Cheney Free Press -


Creating easier navigation of city services

So far, Cheney’s upgraded website is running smoothly


Most Cheney residents who are internet savvy will likely have noticed something new about the city’s website — and that is that it’s new.

Or at least revamped, something City Administrator Mark Schuller said he and Mayor Tom Trulove have wanted to do ever since soon after Schuller became administrator in July 2014.

“We both hated our website,” Schuller said in a recent interview. “We made it a goal to upgrade.”

Schuller said the goals were to make the site more user friendly, easier to navigate and also capable of allowing users to access more information about city services and governmental functions. The old site was limited in this, and often required 5–6 clicks before a visitor found the desired information.

“With two clicks, you can get what you’re looking for,” Schuller said of the new site.

The site, designed, developed and administered by CivicPlus, went live April 13. Schuller said he and others did research on features they might want by looking at other sites, such as Spokane County’s site also developed by CivicPlus.

Last spring a request for proposal was put out, with 20 companies submitting. These were whittled down to seven finalists, and a team of city officials evaluated them and chose CivicPlus.

Council approved a $29,454 — plus 10 percent contingency fee — contract with the company at its Aug. 23, 2016 meeting. CivicPlus also charges $8,494 annual hosting fee that automatically renews yearly after the first year and includes a 5 percent increase after year three.

Schuller said they relied on the expertise of CivicPlus to design the site, keeping things simple by using less text and more bullet points to highlight information. One feature that was desired was an “alert center” where users can sign up to receive notifications of events such as power outages and weather related incidents — calls that currently go to the police department’s dispatchers and can hamstring their efforts to deal with other emergencies.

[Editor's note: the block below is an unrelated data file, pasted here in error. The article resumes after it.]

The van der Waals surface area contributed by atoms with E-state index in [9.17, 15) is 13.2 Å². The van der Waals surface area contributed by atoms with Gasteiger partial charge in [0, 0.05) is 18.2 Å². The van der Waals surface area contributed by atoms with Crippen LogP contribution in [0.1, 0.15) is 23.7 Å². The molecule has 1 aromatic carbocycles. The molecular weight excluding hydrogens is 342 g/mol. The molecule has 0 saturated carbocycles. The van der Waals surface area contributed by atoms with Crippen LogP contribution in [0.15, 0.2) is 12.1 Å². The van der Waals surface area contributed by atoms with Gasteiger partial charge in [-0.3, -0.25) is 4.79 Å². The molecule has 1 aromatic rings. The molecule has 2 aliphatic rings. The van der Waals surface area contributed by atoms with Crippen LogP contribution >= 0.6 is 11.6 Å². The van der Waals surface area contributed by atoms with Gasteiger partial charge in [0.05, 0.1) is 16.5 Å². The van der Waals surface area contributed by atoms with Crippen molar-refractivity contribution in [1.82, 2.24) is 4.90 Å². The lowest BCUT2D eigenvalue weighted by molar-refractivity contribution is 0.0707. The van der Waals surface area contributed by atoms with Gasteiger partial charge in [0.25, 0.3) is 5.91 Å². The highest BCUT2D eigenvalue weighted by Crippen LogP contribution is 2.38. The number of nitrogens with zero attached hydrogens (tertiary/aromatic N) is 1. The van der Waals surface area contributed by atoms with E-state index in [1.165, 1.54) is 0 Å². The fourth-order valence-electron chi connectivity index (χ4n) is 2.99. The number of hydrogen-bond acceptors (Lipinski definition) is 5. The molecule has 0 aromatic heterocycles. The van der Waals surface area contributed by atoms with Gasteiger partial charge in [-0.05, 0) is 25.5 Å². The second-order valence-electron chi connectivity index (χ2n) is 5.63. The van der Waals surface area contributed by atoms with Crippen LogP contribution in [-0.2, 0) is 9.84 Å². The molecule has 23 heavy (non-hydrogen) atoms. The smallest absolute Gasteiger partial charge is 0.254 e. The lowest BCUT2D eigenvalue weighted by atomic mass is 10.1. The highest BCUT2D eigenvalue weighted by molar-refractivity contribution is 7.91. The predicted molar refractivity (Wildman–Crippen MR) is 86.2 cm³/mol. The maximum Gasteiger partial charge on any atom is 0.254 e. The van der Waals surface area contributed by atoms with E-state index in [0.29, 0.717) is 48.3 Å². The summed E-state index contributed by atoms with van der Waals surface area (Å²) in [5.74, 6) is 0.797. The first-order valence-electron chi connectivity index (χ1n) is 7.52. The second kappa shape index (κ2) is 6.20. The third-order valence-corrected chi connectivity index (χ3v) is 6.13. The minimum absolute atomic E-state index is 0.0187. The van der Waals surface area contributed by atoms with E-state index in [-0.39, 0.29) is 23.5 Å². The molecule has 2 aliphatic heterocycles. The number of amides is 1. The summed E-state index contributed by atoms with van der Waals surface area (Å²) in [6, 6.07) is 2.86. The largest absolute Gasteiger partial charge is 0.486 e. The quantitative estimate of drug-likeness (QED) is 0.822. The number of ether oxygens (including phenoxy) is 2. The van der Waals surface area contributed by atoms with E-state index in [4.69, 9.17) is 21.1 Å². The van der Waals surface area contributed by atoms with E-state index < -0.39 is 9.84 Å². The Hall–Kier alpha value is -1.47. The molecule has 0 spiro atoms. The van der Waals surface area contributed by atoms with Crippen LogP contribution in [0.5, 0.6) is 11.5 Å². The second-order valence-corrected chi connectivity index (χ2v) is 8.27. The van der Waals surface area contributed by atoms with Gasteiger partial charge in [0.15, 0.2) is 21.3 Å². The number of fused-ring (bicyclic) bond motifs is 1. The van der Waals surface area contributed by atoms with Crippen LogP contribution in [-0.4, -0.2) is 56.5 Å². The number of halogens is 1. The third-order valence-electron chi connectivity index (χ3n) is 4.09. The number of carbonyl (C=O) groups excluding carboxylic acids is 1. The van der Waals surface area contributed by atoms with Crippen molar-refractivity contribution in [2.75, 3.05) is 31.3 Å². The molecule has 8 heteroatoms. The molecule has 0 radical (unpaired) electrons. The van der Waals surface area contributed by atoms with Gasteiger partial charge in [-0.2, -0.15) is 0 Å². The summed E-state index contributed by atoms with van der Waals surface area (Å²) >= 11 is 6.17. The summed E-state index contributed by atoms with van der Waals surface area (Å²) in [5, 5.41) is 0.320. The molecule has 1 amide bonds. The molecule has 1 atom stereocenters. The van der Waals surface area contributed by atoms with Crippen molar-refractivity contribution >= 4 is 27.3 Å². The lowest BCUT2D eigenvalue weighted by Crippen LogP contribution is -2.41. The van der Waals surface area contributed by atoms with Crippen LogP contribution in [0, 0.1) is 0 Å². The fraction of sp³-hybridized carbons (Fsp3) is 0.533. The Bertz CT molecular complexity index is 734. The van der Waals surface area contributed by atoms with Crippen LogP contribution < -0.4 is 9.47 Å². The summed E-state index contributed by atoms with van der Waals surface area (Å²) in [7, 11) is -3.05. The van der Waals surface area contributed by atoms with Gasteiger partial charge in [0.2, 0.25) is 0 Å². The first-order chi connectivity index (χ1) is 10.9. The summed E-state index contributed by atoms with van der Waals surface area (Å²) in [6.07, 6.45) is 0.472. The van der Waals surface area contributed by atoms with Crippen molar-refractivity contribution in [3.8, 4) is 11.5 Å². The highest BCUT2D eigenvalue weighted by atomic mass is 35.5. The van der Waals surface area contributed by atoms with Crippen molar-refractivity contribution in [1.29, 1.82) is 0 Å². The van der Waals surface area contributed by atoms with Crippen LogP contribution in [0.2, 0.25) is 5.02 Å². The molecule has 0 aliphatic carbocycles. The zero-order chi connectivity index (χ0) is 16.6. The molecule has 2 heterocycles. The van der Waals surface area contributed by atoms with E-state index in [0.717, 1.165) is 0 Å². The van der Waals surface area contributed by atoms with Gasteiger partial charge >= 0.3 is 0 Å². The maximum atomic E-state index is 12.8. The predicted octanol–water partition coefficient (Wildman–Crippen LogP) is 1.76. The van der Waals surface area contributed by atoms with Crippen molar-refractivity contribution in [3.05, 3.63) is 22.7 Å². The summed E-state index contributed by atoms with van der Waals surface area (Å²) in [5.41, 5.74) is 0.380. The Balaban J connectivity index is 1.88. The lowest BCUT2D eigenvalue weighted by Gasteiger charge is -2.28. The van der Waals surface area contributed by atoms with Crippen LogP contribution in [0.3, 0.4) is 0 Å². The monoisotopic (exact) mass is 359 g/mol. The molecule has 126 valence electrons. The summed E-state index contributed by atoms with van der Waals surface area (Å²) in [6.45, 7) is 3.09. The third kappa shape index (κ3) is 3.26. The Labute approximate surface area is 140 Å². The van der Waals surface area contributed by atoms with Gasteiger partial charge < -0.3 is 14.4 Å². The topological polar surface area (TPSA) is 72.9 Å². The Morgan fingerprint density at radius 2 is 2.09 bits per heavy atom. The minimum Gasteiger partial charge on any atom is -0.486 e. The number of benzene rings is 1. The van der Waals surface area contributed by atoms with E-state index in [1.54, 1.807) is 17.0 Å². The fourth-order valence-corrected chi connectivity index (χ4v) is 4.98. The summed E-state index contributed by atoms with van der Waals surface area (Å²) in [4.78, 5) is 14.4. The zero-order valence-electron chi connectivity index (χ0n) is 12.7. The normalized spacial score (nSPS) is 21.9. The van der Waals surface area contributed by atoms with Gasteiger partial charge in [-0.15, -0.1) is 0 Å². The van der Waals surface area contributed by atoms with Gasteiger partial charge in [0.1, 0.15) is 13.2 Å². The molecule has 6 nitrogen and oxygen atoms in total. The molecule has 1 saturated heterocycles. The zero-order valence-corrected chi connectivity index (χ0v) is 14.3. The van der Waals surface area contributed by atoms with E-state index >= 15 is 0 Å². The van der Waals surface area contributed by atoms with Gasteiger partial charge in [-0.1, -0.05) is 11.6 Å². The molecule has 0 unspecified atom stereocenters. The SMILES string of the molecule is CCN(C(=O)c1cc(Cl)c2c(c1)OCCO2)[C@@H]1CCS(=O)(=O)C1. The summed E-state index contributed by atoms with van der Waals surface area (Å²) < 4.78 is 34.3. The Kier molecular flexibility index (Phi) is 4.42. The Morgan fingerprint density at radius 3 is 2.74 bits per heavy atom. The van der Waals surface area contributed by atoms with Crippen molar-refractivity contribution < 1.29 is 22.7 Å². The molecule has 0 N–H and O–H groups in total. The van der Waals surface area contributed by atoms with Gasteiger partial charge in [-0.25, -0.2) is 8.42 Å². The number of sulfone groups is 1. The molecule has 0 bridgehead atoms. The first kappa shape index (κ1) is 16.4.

The site also allows users to select to receive information about a variety of aspects of city business, ranging from meeting agendas to job and bid openings to news briefs.

“All that stuff to better connect with people,” Schuller said. “They can pick and choose to hear about what they want and what they don’t.”

The city undertook a “pretty aggressive timeline” to upgrade the site, relying on departments to review their own data, determine what was no longer useful or applicable and make the changes. Each department is responsible for updating its own pages, but while everybody can do updating, Schuller said only certain individuals have the authority to post that information to the live site.

The final option remaining is online bill paying, something Schuller said is a bit more complicated and requires a third-party to be involved.

“Our goal here is to have an auto pay option for people, as well as credit cards,” he said.

So far the city is pleased with results, and has experienced no major “kinks.” Schuller said the site is designed to be used primarily by residents and Eastern Washington University students, particularly those who are new to living on their own and don’t know what information to seek.

“We view this as an important communication tool, that’s all this is,” he added.

John McCallum can be reached at


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